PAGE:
Sure code is required. But isn’t code one of the skills people can go to college to learn? I hope we can all take a more sunny view of a new world of computing with hardware devices (powered by algorithms) capable of executing a widened vista of tasks.

Ira Michael Blonder

© IMB Enterprises, Inc. & Ira Michael Blonder, 2015 All Rights Reserved

8
Aug

PPC Online Advertising May No Longer be the Solution for Products Targeted at Specific Market Niches

Back in the late 1990s, a number of advertising agencies (Poppe Tyson and ModemMedia being just two) extolled online marketing as uniquely capable of providing marketers with a method to truly personalize presentations of product promotional information for highly specific market segments. Poppe Tyson’s promotional literature talked about something called “the considered purchase”, meaning a type of lengthy consideration a certain cut of buyers will undertake to carefully study potential solutions to a burning need, and why online marketing was the perfect venue to provide these prospects with information tailored, specifically, to appeal to them, and them alone. The epitome of this notion is the concept of “Marketing 1to1”, which Don Peppers and Martha Rogers, Ph.D, coined around the same time.

But now, in 2014, all of these notions may amount to little more than hyperbole, at least if an article titled How Facebook Sold You Krill Oil is credible. The article recounts the efforts of a Mr. Joao Rodrigues to determine if a marketing campaign on Facebook, which he has been considering for his product, something called Mega Red Fish Oil, would ” . . . help him find people who were already buying fish oil or other products that suggested they were concerned about the health of their hearts, and perhaps persuade them to switch to his brand.” (quoted directly from Mr. Goel’s article, as published on the New York Times web site)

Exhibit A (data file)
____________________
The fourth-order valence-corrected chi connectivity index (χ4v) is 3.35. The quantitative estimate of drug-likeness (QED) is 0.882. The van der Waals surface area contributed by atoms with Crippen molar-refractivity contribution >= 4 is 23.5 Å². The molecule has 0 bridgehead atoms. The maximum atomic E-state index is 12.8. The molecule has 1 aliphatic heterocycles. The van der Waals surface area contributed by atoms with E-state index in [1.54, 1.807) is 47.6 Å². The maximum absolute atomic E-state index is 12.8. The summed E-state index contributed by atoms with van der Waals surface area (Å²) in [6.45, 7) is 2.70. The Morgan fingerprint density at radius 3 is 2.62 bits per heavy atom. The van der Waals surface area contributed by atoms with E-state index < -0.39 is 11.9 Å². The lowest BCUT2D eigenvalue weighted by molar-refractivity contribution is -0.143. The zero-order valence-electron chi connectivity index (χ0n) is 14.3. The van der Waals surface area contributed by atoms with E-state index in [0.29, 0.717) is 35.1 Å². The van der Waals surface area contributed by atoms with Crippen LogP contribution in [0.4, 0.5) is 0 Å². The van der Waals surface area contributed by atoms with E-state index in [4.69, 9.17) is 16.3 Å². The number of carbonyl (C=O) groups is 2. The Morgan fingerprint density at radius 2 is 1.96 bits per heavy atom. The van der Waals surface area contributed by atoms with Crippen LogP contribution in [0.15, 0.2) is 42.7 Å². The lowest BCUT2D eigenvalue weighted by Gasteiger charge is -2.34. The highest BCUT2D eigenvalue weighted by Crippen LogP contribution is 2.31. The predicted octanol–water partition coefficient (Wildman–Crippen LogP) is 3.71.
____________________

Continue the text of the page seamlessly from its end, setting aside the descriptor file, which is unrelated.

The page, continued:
As I read it, Mr. Rodrigues’ question is never directly answered by the team from Facebook, or the agency recommending the Facebook network of web sites as the perfect venue for Mr. Rodrigues to obtain the reach he required. But implicit to the rest of the article is the notion he cannot obtain those results, at least not through promoting his product on Facebook.

All of this should certainly be a big deal for anyone thinking about an investment in Facebook, or in any of its competitors. The enormous market capitalization each of these companies has achieved is built upon a set of assumptions likely to include a conviction they are uniquely capable of delivering a winning solution to Mr. Rodrigues’ requirement. If they are not able to deliver, as expected, and some significant portion of potential advertisers begin to realize this limitation, and opt for other methods, this same market capitalization may deflate very quickly.

Disclaimer: I have no investment in Facebook, nor in any of its peers

Ira Michael Blonder

© IMB Enterprises, Inc. & Ira Michael Blonder, 2014 All Rights Reserved